SV: Honestly most of the women in my life inspire me. I have wonderful friends and family who each practice their faith and spirituality in different ways. Each of them have different lives, circumstances, and roles but they all are not just surviving in life but thriving in it. Seeing their process and being invited to join them has helped me find what works for my soul. Allowing myself the space to meditate, praise, and worship with others makes me see where my heart thrives the most and feels most at home.
TG: What’s a surprising way you practice mindfulness?
SV: To me, it’s not surprising, but I find people shy away from talking about it – it’s therapy! I’ve been in therapy for 12 years now and it’s a place where I must call myself to the mat and do the work. Mindfulness is a choice, and it’s easy to ignore it and slip into old patterns. But the awareness I gain from therapy helps me to break old cycles and learn to be more conscious of my choices.
TG: How do you reframe negative thinking? What brings you optimism?
SV: This is my biggest struggle. Growing up, I was programmed, after lots of repetitive traumatic experience, to expect the worst. I was not able to celebrate or enjoy life because I wondered when the other shoe was going to drop. I was looking for the warning signs of the worst and missing the good moments. But then I learned one huge heart-hanging word: gratitude. It changes the lens I view everything from: being thankful for even the missteps or tragedies, and knowing each moment and outcome is happening for me. A grateful heart sees potential for a journey that continually unfolds in my favor.
TG: What was the biggest turning point in your life?
SV: The realization of how freeing forgiveness is. From a very young age, my life was defined by pain and trauma. It was a tough road. I waited to be seen in anguish, to have someone believe me, to hear an apology, and to have an acknowledgement of faults. But the day I realized I had the control to heal my wounds without waiting on others was huge. The moment I took control of my healing by forgiving others, I was free. It released my heart from so much pain. I didn’t need to fall victim to the selfish choices made by others. I could take ownership of how I was going to allow them to affect me and free my heart.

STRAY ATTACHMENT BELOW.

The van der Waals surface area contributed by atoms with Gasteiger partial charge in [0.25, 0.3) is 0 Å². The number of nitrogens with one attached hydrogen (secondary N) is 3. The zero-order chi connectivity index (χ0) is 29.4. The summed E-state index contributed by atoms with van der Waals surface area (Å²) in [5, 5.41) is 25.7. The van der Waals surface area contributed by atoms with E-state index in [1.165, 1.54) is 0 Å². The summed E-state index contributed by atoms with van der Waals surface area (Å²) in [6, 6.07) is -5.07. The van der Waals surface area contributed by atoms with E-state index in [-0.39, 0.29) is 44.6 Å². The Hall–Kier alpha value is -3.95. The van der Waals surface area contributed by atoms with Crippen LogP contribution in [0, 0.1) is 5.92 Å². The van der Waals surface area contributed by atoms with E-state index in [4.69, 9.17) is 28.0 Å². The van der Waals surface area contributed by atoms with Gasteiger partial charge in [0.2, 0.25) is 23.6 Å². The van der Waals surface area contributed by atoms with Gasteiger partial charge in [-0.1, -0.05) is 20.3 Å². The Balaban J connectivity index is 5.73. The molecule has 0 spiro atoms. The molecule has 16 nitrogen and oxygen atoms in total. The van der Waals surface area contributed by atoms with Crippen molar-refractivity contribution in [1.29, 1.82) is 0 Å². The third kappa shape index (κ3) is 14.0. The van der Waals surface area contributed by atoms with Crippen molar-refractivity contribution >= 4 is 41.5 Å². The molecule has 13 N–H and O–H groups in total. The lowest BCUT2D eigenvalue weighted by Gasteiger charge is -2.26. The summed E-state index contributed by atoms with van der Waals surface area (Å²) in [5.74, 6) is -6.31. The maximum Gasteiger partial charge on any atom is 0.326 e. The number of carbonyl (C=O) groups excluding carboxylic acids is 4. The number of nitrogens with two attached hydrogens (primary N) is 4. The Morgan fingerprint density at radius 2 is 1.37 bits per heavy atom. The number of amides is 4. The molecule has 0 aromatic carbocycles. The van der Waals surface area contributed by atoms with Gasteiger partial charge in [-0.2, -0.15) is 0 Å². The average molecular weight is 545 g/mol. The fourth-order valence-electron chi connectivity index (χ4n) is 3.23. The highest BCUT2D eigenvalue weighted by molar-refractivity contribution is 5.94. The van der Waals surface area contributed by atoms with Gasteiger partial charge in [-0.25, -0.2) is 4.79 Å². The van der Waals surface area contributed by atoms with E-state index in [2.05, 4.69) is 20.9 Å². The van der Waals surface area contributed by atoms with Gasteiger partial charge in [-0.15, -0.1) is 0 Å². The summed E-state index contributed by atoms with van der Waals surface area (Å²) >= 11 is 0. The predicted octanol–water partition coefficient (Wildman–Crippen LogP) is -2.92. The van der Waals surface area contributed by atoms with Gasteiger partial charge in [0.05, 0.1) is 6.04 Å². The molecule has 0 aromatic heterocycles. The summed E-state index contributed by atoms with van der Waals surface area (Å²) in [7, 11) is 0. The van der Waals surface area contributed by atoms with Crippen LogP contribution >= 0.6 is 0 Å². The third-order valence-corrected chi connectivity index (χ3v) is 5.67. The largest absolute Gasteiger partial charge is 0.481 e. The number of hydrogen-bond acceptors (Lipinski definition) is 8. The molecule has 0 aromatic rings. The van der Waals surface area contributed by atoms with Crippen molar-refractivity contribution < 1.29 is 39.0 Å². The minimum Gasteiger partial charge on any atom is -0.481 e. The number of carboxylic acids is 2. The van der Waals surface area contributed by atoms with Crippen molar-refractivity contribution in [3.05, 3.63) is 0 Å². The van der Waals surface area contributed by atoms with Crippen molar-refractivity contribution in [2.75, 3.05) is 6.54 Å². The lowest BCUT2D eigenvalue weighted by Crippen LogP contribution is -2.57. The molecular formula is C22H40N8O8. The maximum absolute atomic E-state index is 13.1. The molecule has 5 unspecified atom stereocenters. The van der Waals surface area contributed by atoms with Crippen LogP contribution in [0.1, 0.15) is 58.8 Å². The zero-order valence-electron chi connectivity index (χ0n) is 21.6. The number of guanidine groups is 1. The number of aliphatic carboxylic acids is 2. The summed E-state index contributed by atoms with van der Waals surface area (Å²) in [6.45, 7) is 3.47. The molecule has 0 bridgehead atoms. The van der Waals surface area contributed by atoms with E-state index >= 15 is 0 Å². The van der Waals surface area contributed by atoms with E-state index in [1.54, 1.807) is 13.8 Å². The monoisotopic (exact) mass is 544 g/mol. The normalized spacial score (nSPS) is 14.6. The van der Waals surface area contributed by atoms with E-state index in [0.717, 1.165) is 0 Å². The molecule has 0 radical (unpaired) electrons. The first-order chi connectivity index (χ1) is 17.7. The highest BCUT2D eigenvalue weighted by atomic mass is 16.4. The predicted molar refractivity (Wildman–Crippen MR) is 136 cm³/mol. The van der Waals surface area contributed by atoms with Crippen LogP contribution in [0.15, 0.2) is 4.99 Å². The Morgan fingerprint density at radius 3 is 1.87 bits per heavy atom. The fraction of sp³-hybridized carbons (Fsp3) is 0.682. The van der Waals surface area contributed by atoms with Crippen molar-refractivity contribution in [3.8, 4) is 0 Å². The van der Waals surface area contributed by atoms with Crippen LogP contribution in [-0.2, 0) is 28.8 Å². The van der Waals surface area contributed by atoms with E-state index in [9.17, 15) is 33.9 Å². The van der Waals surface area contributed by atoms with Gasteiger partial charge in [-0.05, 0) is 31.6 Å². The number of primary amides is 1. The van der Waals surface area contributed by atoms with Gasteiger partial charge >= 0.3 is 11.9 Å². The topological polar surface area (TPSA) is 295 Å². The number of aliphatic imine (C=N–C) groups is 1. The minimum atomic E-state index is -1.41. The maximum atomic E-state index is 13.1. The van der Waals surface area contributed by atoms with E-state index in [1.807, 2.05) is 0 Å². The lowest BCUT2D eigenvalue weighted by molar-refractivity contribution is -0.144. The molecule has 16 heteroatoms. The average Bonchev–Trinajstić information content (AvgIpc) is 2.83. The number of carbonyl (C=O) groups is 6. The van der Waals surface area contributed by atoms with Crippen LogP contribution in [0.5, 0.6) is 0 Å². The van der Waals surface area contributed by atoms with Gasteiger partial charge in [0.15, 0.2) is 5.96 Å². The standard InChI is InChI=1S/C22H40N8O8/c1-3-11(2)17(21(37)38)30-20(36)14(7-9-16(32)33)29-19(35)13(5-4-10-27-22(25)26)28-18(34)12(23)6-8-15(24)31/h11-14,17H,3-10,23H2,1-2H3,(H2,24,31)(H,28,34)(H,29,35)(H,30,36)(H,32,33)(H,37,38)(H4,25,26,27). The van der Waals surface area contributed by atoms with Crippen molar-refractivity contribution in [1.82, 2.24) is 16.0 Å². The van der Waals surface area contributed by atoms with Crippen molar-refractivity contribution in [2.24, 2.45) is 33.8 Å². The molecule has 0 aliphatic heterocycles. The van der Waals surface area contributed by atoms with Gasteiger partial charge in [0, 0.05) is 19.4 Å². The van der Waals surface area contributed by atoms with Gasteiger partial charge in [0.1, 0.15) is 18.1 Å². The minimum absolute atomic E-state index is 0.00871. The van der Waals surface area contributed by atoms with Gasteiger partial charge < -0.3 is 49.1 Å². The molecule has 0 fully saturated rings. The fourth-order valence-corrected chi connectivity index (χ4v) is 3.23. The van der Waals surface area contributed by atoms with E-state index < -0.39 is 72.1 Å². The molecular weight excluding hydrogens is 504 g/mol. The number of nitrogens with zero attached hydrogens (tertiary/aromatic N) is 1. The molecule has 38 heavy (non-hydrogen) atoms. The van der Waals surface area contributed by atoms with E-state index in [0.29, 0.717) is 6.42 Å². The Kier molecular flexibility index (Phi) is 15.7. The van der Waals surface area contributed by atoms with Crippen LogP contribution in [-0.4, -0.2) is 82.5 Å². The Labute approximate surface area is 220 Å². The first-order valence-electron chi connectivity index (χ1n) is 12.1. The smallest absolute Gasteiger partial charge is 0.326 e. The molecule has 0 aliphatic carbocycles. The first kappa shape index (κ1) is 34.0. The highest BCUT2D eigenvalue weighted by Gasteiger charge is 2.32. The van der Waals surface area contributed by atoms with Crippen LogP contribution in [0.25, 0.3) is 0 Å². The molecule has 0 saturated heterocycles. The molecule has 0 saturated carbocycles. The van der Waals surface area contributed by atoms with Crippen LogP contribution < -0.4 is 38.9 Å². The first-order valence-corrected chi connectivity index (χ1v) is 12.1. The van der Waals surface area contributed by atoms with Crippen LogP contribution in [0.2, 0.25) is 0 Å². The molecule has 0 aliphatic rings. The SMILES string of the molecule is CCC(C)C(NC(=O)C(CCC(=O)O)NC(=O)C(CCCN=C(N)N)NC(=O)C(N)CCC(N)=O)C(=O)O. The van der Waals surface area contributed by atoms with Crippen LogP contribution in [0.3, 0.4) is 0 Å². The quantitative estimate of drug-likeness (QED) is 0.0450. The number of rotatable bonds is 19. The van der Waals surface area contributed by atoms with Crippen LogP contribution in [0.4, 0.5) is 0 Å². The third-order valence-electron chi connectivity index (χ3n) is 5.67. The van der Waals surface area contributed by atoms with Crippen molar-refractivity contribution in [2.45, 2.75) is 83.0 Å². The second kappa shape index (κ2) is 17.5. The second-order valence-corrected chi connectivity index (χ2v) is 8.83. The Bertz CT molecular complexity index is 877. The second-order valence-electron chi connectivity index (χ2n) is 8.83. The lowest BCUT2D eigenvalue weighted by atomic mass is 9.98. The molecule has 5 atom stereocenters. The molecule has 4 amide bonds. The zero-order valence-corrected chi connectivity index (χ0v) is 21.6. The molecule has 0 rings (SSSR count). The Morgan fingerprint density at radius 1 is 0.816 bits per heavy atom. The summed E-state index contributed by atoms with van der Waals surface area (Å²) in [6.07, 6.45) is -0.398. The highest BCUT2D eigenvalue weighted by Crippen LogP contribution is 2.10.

TG: What is your advice for those just entering the entertainment industry, or other industries with equal amounts of pressure?
SV: Be fearless. Believe in yourself more than anyone. Be ready to do the work. Believe with all your heart that you left nothing behind with each opportunity. You never fail if you do it honestly and authentically.
TG: You recently launched a campaign to support the American Lung Association’s LUNG FORCE, which unites women against their #1 cancer killer. What inspired you to share your voice?
SV: My grandmother, Doris Dooyema, who lost her life to lung cancer. I started working with Lung Force shortly after her passing almost five years ago. It helps me find an outlet to heal my heart and carry on her fighting spirit. I hope that by sharing her story, I can educate others and inspire them to share their story. My grandmother was a non-smoking, healthy 79-year-old who was exposed to radon and passed within six months of a stage-four lung cancer diagnosis. Lung cancer doesn’t always look like what we think! There are so many staggering facts about this epidemic that I didn’t know and wished I would have. There is so much work to be done, and through each dollar raised, I think of how I am honoring her life by helping save others. I always say, alone we can make a difference, but together we are a force. I have seen the power of change through so many individuals uniting in this cause. I am honored to be a voice for the voiceless.
TG: What is your advice for people who want to start using their voices to create change, but may be hesitant to do so?
SV: Change starts with one brave voice thatmay be trembling but still decides to speak out. Your story matters. You are not alone.
Source: Thrive Global